24 December 2010

AGU: the social aspect

At AGU time was compressed. There were at least ten years compressed into that one week. Recent time was there: my Plymouth and Durham colleagues. The recent past was there too: my Tromsø colleagues. And the somewhat distance past: colleagues I met during my PhD. And even the distance past was there: people I knew when I was a student. And I think I even caught glimpses of the future! So there was a lot of catching up to do.

To start with the present: we had made sure that the Durham and Plymouth delegations booked the same hotel. From Plymouth, it was Pete, Roland and I coming, but Pete was a local, so he didn’t sleep in a hotel at all. Halfway down the conference, Maria and Rosa would join us. From Durham there was a large delegation, including Tasha and Antony, who are in the same project. And that was fun! In the morning there were always people to have breakfast with, though it must be said the Plymouth delegation seemed to leave the hotel before the Durham delegation had showed up in its entirety for breakfast... we southerners are disciplined and conscientious.

Roland in a cheezy diner

Dinners were often just organised by going to the hotel, bumping into people, teaming up and randomly wandering off to some restaurant. Excellent networking! One night I went for a drink with Maria. And the Durham lot were always up for a drink in the hotel bar after everything else had been done! It was a pleasure to have them around.

On Tuesday everything got chronologically confused.It was my birthday, and I had booked a restaurant. I was very privileged to have two Durham colleagues, one Plymouth colleague, and seven Tromsø colleagues all at my table while I majestically turned 35!

This is what Maria and I encountered on our girls' night out. Did we go in? Did we?

Concerning chronological confusion: I spoke of a glimpse of the future. Early in the conference I bumped into Eelco, who pulls the cart of the proposal that, if funded, gets me three more years of sea level work in Plymouth... they would tell us this year, but they won’t!

The recent past is the Norwegian lot; beside the birthday meal I one day scored Helgard and Steve for lunch, I met Dima at his poster, and on Friday I teamed up with Arto and his wife, in an excellent Japanese restaurant. Unfortunately, I was knackered after a week of heavy science and a lack of sleep, and I had been fed quite an amount of dubious booze by Antony, who had gathered lots of women in his hotel room, and who was not going to let any of the two litres of booze remain undrunk. Roland, by the way, would have revelled in such a situation, but Antony is of a different material, and he was very relieved when two male colleagues showed up as well. Anyway. I was not at my best at that dinner! And when I got home I fell asleep on my bed with all my clothes, including shoes, still on. I think they understand...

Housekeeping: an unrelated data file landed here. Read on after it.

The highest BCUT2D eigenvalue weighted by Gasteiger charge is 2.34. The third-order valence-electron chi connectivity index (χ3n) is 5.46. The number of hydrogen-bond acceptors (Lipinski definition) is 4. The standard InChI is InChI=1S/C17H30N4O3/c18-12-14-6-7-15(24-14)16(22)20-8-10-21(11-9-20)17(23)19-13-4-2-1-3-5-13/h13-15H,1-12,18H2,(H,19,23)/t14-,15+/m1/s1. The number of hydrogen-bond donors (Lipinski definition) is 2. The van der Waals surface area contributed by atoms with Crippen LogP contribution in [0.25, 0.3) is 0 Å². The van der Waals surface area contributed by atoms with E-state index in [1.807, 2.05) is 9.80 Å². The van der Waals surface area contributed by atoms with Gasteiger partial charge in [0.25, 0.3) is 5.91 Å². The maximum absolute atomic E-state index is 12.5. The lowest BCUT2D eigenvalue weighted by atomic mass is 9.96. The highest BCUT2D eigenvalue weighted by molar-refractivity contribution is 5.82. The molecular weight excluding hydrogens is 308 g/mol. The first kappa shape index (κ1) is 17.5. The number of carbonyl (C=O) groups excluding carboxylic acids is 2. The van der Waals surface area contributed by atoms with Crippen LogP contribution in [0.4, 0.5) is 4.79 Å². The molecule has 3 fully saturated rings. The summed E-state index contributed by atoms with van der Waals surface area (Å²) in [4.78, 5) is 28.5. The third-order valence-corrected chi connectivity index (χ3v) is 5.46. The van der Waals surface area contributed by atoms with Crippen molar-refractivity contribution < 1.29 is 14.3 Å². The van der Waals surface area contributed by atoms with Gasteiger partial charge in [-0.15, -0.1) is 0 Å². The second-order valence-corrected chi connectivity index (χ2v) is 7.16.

With Steve and Helgard at lunch

When I walked to the conference centre on Tuesday I suddenly heard singing. It was two Dutch ladies who knew it was my birthday! Dutch singing, so that’s the more distant past. One of the girls I had met on a Lance cruise, and the other one had been a student at the VU when I was a PhD student there. People from longer ago! And they sang “happy birthday” to me. That was sweet.

I also bumped into two gentlemen I knew from when I did geochemical lab analysis in Cambridge. That was cool! One I expected there; he’s quite a bigshot. I’ll see him again in Bern, next year, at the next conference. The other one I had lost track of. It turned out he now taught seismic methods in Chile! Who would have thought. He was doing well! Got engaged in the meantime. And spoke fluent Spanish.

Our hotel

The furthest back in time I got was when I was standing at my poster, and was suddenly tapped on the shoulder. It was one of the guys who was a postdoc in Amsterdam, when I was still an undergraduate there! Even he hadn’t changed a thing. He was presenting a poster right behind me. Interesting stuff, with seismics of a Messinian erosional surface off the coast of Spain. Quite something else!

So my whole scientific life floated past. From the times I could round 20 million years off to zero, all the way to now, when I ignore everything that’s older than 500 years. I got told I hadn’t changed. But my life, and my work, definitely have!

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